For the most part open world PvE can be played “solo”. Ignore downed players. Don’t join events. Play how you want to. The game, I feel, is a lot more fun when my actions do respond to the nearby players. If I see a player taking down a normal mob, I will help out. I may have only saved that player a second or two of their time, but I also get an easier pass at experience and loot. Not a bad tradeoff.”
It’s true that GW2 can sometimes feel a bit disconnected as a result of just how instanced the world is – but as Ravious concludes, despite requiring a change in mentality from both player and developer, so far GW2’s managing to be exciting and peaceful at the same time, for me and apparently many other players. No mean feat.
What do you think of GW2’s envy-free design?
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Lots of interesting thought-starters of posts today, from ideas on how your non-standard Guild Wars 2 character came to be to the Golden Rule of crafting in MMOs as a whole. So, let’s get going!
- Rakuno writes a great post looking at the ways in which your Guild Wars 2 character could have broken the standard mould of their race – “While in the asura everyone is pretty much an engineer from birth, not everyone can simply live off inventing new things all day. Some of them needs to hold what little laws they have or fend off threats to the asura. Those would be the Peacemakers, the guards of asura society.”
- Stubborn looks at the common arguments for why The Secret World has done so badly, from bad marketing to too much thought – “As has been largely cited, the beta tests were wildly successful (so to speak), bringing in more than 1 million players, only 20% of which eventually purchased the game. Since you could have played several days before the game ever came out for free, it may be that you thought you’d had your fill. “
- Klepsacovic has a bloody good point with his post today looking at what seems to be the golden rule of MMO crafting – “You start off making copper gizmos which are used to make copper widgets. Both are guaranteed to give a skill boost. So you do the sensible thing and make a few gizmos and turn them into widgets because widgets are pretty handy to have.”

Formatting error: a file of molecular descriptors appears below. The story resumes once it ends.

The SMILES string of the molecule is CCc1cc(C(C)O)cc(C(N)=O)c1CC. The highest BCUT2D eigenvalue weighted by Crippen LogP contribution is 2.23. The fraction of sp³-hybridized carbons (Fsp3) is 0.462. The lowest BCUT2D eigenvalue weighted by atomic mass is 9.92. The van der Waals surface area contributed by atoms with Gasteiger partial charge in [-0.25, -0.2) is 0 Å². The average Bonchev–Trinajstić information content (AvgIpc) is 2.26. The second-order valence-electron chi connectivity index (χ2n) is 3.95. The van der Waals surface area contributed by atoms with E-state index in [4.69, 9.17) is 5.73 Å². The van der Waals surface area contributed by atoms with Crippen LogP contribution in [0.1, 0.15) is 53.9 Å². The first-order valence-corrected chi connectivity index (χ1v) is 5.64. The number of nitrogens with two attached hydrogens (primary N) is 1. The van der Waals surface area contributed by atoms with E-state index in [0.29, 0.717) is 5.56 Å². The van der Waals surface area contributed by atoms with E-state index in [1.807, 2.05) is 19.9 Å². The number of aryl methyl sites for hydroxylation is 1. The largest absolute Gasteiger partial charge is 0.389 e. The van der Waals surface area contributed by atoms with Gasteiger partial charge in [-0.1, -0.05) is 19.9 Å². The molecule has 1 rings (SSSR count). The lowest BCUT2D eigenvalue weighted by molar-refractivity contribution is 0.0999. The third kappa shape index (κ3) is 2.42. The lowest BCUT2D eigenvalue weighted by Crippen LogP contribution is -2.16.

Enjoyed today’s posts? Please do let other people know about them!
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So yeah, this MMO came out this weekend. Indie thing. You’ve probably not heard of it.
Or then again, maybe you have.
Guild Wars 2 has indeed turned out to be the juggernaut it promised to be, and it’s knocking down all other MMO writing in its path. So, since I’ve spent the last two days with my head up WoW Patch 5.04’s particulars, to balance things out here’s a MASSIVE roundup of all the fascinating posts on Guild Wars 2 and how, after this long, long wait, it finally turned out.
Long and Detailed
- Ardwulf sums up his experience from beta to live in extensive bullet point form – “The game overall is very strong. Barring the occasional bug or borked event, all of the essential progression elements (tasks, events and other means of gaining XP) work great.”
- Anjin was expecting to dislike Guild Wars 2 – but turned out to love it – “For all the time I spent adventuring, I spent equally as much time exploring Divinity’s Reach. That city is amazing.”
- Matt Daniel at Massively is loving Guld Wars 2, but writes a lengthy post looking at the things he believes it could be doing better – “I’m also not a fan of how large of a role these static-quests-that-occur-at-random-times (doesn’t quite have the same ring to it) play in overall progression, and the reason for this is simple: They occur at random times.”
- Paeroka has been a Guild Wars fan for a while, but writes a really detailed pro-and-con post about her first five days’ experience – “There is no “queuing” to kill a named quest mob. There is no kill stealing in general. And no stealing of resource nodes either! I do not feel that I have to go from quest hub to quest hub and check off the available quests in each of them.”
- The Mighty Viking Hamster, who was skeptical about GW2, writes of his complete conversion to this new way of building MMOs – “ArenaNet have definitely raised the bar with this one and now I understand the frequent talk of ‘changing the genre’ that seemed to come up whenever someone was discussing the game pre-release. “
- Jeromai writes about Guild Wars 2 in detail – but apparently only managed to tear himself away because the servers went down – “I truly don’t understand how people are having a problem with gaining experience. I suspect they’re just running from heart to heart and not doing anything else”
- Psynister writes a HUUUUUUUUUGE review of the game – when I say this review covers all aspects, it really, really does – but it’s still very interesting – “GW2 uses a semi-horizontal leveling system, where-in your effective character level is reduced when you go to zones that are lower level than you actually are. “
- Chris at Game by Night enthuses about the game, which he says captured him even though as a newbie, he started out overwhelmed – “You know that whole “me posting more” thing? Yeah, GW2 wants wants to end that. That should be a testament to how good I’ve found this game.”
- Rohan shares his impressions of GW2 in a lengthy, interesting point-by-point discussion – “So changing weapons means something, it actually changes your gameplay. It’s not just cosmetic. This also allows GW2 to make weapons feel appropriate.”
On The Bans
- Ravious comments on Arena.net’s ballsy decision to publically air the reasons people were banned – “ArenaNet decided that it would be better to air some dirty laundry. The effect? It appears that they are reinforcing how they want their community to be, and people appear to be rallying behind them in force.”